As one would expect, the boy was brought up in an atmosphere of ease which the wealth, position and caste of his father made inevitable. For his part, his father tried to keep all the unpleasantness’s that happen to men in their passage through life from his son.

As the boy grew up, however, it became clear that he was uncommonly intelligent. He was never satisfied for long with the delights of the eye and the flesh but was continually seeking knowledge. On the other hand, he conformed to the requirements of his station in life and undertook the training which was normal to a youth of his social standing.

There are two versions of his marriage which are not easy to reconcile. The first is that he won his wife in a “contest of arms” when he was sixteen, and had by her a son, Rahula. The second says that he did not marry Yasodhara until he was twenty-eight, and that Rahula was born a year later.

Whichever of the two versions is the correct one, however, it has been established that he left his wife and his home when he was twenty-nine and during the remaining fifty-one years of his life returned home only once. The reason for this decision, known as The Great Renunciation, appears to have been the sudden crystallization of his thoughts and meditations on the lot of Man.

Protected though he had been from the world’s unpleasantness’s, he had, nevertheless, not remained in ignorance of them. The story goes that one day when he was out driving, he saw first an old man, then a sick man and then a dead man. He asked his charioteer, Channa, what these sights meant, and received the answer, “These things happen to all men.”

Thinking this over, it occurred to the young man that there was but one cause of Man’s suffering, his birth; and he was much troubled, and presently the desire formed in his mind to save mankind from birth into a world of suffering. The religion of the people, Brahminism, seemed to offer no solution, and he could not decide how he could best fulfil the wish which was daily becoming stronger and stronger.

However, not long afterwards, he was out again with Channa and this time saw a man with a shaven head in a torn yellow robe; and on asking Channa who he was, was told, “He is one of those who have dedicated themselves to a homeless life.”

That night, while he was deep in meditation, surrounded by his pleasure-girls who sprawled around him in unseemly postures, he suddenly became revolted by the pleasurable life that enveloped him and knew at once what he must do.

Going to his wife’s bedroom, he found her sleeping peacefully with his baby son cradled in her arms. Not waking them, he bade them a silent farewell and left the palace, taking Channa with him and his favourite stallion, Kanthaka.

At the edge of the forest he got down from Kanthaka, cut off his long black hair with his sword, and sent Channa back to the palace with it. Going on alone he presently met a beggar and changed his princely dress for the beggar’s torn robe.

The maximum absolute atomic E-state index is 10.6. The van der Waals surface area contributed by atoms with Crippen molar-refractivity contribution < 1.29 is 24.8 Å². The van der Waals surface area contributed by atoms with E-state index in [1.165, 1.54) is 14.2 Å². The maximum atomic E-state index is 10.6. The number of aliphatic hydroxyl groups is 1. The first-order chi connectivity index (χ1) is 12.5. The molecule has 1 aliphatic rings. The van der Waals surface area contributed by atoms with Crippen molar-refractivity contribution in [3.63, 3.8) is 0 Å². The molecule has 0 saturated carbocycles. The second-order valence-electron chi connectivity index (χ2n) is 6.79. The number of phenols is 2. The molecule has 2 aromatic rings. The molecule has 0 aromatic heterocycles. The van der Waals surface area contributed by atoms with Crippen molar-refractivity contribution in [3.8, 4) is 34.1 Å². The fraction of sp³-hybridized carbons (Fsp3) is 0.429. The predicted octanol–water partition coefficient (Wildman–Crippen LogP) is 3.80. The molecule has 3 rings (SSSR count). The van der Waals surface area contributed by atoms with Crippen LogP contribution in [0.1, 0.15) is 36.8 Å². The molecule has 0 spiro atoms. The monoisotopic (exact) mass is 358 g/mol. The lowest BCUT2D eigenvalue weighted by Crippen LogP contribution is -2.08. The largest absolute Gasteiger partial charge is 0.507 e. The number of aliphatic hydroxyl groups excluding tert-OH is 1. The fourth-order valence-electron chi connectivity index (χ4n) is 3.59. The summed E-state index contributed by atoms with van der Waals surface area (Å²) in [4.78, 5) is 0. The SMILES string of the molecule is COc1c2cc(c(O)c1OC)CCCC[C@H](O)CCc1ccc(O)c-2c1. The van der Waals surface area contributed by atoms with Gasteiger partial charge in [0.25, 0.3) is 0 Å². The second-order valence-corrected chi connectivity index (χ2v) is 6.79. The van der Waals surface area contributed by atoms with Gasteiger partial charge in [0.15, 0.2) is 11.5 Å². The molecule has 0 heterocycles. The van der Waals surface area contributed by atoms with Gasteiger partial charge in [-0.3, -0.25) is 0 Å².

He now knew what the object of his search must be. The cause of suffering in this world is lust and selfish craving in all its forms. To attain to rebirth on the Wheel of Righteousness lust and craving must be extinguished; only thus can Man reach the end of suffering. But how were lust and craving to be cast out of a man’s life?

To find the answer he first visited Alara Kalama, a famous Sage; but the Sage could not give him an answer that satisfied him. So, he went to another, Uddaka, and received no help from him either.

Wandering through the country of Magadha, he came to the town of Uruvela, and there settled down in a grove of trees to find Enlightenment. For six years he meditated, practising such an austere way of life that he almost wasted away. But in the process, he overcame fear, subdued all the lusts of the flesh and gained complete control over his mind. Yet he had not received Enlightenment.

Perplexed, he suddenly realized that Enlightenment would not come to him through the ascetic life he was leading, and he decided to eat again. Sugata, a maiden, offered him a bowl of curds which he accepted and ate, and afterwards he bathed.

After he had bathed, he sat down on a heap of grass at the foot of a tree determined to find Enlightenment. It was the night of the May Full Moon.

As he sat there, Mara, the Evil One, and his host of companions approached him and demanded the throne of grass which he had made for himself. But Gautama, undefeated by all the assaults of Mara, refused to give up his throne, and when the Evil One had departed, he fell into deep meditation.

And while he meditated, Enlightenment came to him; he saw for the first time the evil, the cause of all suffering, and the means by which it could be overcome. From that moment he became Buddha, the Enlightened One.

At first he decided that he would be a Buddha only to himself, enjoying alone the blessedness that came to him after he had reached the goal of all his aspirations, But the god Brahma visited him and put into his mind the decision to become a Buddha to all others, preaching the deliverance which had come to his own soul.